Pre-swim showers can be rinse showers, taken while wearing your bathing suit, or cleansing, naked showers, which afford more opportunity to clean the perianal area, a source of fecal pathogens. In fact, the experts report the average person has 0.14 g of fecal matter in the perianal area and that children may have as much as 10 g. Doing the math, a pool containing 15 unshowered adults and 30 unshowered children could contain an average of 152 g of fecal matter (about 1/3 lb.) Based on the fact that there are approximately 1,000,000,000 virus particles in 1 g of feces,2 a typical community pool (about 19,000 gallons) could contain about 8,000,000 virus particles per gallon from these 45 bathers!
Fecal microorganisms can spread waterborne illnesses. One of the most problematic of these is the chlorine-resistant parasite, Cryptosporidium.
Obey social distancing recommendations: Stay at least six feet away from others (with whom you do not live) in and out of the pool, and wear a face mask when not in the water.
Clearly, the cleansing shower is the “gold standard” of the pre-swim shower, and should be taken at home or in a hotel (for vacationers) just before going to the pool. As a side note, as the COVID-19 pandemic proceeds, some pool administrators are requesting that patrons shower at home to avoid contact with others in pool facilities. At home showers are likely to be cleansing showers, so this guidance is helpful. Rinse showers are very important where sports or play features such as volleyball areas or playgrounds are adjacent to pools.
In 2012, a Dutch research team explored the effectiveness of the pre-swim shower using volunteers who agreed to shower, wearing their bathing suits, in specially constructed shower stalls in which water was collected and analyzed over the course of showering. The team found that impurities or “anthropogenic pollutants,” measured from the pre-swim shower leveled off after 30-60 seconds to a relatively constant rate. They concluded that a simple 60-second shower with warm water can be helpful in reducing the majority of pollutants added to the pool by swimmers. They also found that rubbing the skin promotes more rapid removal of pollutants and that swimmers with longer hair who do not wear bathing caps should take longer showers.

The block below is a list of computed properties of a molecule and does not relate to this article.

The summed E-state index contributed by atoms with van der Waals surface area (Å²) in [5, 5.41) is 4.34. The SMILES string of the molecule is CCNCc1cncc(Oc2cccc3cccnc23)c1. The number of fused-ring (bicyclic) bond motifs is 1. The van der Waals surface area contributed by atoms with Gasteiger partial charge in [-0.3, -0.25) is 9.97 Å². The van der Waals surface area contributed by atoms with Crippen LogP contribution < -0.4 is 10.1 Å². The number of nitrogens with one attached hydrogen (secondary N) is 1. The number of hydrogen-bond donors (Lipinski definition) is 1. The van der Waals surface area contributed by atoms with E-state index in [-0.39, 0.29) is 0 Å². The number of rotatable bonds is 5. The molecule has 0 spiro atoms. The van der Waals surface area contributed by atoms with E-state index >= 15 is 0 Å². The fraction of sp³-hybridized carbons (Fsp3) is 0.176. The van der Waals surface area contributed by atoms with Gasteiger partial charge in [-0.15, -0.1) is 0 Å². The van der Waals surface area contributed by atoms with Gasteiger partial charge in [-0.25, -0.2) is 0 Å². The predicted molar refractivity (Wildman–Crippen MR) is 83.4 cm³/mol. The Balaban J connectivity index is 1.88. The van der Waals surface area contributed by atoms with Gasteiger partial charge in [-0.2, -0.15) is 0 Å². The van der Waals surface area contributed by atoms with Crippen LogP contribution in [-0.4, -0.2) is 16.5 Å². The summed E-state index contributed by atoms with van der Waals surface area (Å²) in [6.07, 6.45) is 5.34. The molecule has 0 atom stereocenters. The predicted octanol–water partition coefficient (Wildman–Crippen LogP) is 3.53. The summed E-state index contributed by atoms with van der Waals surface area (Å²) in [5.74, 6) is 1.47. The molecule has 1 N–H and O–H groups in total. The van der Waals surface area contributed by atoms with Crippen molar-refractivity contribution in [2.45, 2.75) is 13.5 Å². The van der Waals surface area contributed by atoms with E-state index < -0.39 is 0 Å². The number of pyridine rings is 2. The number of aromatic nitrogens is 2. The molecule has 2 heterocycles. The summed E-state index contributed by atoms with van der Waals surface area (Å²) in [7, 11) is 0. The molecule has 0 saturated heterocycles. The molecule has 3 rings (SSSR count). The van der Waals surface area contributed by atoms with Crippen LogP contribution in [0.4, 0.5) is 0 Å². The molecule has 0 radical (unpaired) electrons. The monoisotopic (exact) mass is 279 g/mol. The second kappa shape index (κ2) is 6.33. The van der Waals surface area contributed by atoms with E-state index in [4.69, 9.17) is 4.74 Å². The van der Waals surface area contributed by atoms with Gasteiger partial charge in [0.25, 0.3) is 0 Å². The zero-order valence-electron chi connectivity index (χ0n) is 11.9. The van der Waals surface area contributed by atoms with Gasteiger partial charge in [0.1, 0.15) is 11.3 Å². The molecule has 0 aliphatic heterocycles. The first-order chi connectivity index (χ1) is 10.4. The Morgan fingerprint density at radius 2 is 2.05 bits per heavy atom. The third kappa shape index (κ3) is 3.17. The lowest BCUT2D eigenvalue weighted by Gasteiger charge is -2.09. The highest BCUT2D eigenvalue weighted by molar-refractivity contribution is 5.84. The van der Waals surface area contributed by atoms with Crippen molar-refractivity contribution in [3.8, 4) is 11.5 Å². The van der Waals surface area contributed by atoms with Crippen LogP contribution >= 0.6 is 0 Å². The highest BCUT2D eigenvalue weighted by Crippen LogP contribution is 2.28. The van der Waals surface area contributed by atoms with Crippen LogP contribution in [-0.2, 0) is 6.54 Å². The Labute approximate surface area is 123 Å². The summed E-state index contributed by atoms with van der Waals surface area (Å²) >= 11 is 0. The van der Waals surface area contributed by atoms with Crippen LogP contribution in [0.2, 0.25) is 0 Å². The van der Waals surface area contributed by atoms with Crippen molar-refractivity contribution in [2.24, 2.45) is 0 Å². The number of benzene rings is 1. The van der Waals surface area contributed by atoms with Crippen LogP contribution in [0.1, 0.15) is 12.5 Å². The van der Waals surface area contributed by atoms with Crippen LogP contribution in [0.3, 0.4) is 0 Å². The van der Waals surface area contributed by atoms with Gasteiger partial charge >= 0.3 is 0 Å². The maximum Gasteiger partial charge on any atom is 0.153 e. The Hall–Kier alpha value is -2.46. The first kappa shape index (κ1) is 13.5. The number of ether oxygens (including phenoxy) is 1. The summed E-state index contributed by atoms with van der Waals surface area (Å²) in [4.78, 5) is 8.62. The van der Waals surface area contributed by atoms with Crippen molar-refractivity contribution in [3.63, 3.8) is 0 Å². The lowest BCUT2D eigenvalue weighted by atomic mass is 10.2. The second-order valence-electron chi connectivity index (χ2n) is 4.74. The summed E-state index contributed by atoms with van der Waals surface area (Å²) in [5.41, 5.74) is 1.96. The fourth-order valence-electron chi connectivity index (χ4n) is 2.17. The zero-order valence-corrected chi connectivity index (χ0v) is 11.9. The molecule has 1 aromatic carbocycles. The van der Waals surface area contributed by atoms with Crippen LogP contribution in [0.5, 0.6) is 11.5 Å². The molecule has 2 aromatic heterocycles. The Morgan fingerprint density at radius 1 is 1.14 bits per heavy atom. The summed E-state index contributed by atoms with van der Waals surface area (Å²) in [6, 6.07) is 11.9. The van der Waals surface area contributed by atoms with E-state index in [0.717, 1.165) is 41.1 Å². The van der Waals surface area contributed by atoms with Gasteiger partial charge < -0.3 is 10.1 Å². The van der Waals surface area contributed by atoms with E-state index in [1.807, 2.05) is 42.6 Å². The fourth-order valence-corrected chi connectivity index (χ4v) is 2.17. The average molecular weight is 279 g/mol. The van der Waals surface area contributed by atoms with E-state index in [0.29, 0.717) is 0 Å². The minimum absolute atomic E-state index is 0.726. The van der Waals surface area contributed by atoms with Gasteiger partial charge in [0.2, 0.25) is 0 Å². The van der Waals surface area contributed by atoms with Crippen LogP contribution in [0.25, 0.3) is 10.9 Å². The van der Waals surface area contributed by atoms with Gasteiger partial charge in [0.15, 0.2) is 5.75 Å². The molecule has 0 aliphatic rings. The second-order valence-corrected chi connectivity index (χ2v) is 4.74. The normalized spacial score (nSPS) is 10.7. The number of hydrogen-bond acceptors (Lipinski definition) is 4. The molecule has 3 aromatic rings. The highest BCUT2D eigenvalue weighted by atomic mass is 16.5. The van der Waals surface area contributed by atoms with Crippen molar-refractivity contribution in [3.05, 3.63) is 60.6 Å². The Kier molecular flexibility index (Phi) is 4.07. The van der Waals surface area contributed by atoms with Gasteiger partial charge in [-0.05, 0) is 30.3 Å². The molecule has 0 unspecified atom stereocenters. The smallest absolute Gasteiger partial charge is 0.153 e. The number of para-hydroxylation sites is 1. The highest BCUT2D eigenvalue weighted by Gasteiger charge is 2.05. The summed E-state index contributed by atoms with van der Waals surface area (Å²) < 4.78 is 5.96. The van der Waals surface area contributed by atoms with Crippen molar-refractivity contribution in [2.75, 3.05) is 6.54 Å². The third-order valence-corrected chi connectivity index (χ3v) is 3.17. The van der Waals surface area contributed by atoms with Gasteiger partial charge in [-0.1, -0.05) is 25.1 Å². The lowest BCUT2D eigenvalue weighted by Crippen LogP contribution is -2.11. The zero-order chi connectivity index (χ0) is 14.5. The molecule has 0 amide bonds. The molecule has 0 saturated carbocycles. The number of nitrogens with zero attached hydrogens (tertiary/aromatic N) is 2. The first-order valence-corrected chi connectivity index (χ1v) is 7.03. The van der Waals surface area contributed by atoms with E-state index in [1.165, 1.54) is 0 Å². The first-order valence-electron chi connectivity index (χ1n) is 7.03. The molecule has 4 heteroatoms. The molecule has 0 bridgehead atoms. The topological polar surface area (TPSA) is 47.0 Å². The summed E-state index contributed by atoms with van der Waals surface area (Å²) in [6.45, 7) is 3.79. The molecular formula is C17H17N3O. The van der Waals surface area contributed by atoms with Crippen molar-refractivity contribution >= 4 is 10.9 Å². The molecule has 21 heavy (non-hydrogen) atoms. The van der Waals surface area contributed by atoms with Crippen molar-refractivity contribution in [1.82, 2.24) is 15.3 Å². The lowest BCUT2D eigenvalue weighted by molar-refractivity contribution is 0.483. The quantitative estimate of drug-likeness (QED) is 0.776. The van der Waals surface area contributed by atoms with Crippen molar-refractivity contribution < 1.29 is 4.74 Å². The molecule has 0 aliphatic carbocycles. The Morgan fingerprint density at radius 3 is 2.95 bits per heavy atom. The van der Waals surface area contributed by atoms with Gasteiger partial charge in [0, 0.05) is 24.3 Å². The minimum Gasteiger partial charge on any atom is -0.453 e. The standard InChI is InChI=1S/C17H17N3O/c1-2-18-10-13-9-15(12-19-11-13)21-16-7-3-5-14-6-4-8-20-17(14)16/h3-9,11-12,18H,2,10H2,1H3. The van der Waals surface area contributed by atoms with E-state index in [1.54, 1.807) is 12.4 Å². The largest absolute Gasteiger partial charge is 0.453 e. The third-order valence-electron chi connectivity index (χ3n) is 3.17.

Spreading the Word
Swimmers have to understand they make a chemical contribution to pool water quality by the very act of immersing themselves in the water and then by being active in the water. We think that swimmer hygiene “do’s and don’ts” should be taught early, during children’s swimming lessons, for example. Engaging and pithy posters and signage could help. We submit that the shower equivalent of “We don’t swim in your toilet bowl, so don’t pee in our pool” has not yet been developed. Do you have any creative ideas? Send them to us!
Finally, let’s appeal to individuals to make a decision about whether their actions will be altruistic or purely selfish: In the end, the pre-swim shower is for the health of everyone. The post-swim shower, on the other hand, is for the comfort of the individual swimmer. Let’s encourage swimmers to do their part by taking a shower before swimming. Whether a rinse- or cleansing-type shower, it will help make swimming safer and more enjoyable if it’s at least 30 to 60 seconds long!
Bob G. Vincent is an Environmental Administrator in the Florida Department of Health. He manages Department of Health programs for Healthy Marine Beaches, Safe Drinking Water, Water Well Surveillance and Public Pools and Bathing Places.
1Appropriate free chlorine readings are 1 – 4 parts per million (ppm); pH should be between 7.2-7.8